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December 5, 1896


JAMA. 1896;XXVII(23):1196-1197. doi:10.1001/jama.1896.02431010024002j

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The laity of Chicago have become infected with the idea that grapes are a dangerous fruit. They have received from some of our best physicians an opinion that grape seeds cause many, or perhaps nearly all of the cases of appendicitis occuring among us, and the occasional discovery of a seed in or near a perforated appendix adds to the alarm.

Nearly all the grapes consumed in this city are eaten in the months of August, September, October and November. If they cause any large number of cases of appendicitis, we would expect that disease to be most frequent during the grape eating season, or at least within a reasonable period after its close.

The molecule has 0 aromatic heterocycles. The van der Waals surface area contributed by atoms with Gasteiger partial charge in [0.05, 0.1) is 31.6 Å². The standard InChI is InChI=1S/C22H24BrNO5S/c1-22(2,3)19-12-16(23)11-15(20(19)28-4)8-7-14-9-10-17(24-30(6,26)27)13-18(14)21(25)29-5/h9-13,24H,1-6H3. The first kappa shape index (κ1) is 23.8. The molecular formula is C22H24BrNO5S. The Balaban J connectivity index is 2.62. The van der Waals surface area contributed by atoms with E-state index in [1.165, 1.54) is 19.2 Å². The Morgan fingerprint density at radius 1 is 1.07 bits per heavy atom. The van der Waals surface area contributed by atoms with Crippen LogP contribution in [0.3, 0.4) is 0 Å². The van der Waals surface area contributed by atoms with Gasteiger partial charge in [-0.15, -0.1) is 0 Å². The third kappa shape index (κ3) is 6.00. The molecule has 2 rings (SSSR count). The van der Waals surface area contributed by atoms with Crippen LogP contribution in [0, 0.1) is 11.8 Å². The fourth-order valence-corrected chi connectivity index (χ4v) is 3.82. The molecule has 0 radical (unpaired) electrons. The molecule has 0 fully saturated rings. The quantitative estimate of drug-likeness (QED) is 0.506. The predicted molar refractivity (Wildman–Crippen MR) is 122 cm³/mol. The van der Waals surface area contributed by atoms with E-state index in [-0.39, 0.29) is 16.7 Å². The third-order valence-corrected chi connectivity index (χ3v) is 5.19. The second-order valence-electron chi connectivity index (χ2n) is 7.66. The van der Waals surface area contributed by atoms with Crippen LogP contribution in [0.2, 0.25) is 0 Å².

To settle this question, I have obtained statistics of the disease in Chicago for every month during the last fourteen years. My friend, Mr. Tracy H. Clark, a medical student, has been kind enough to examine

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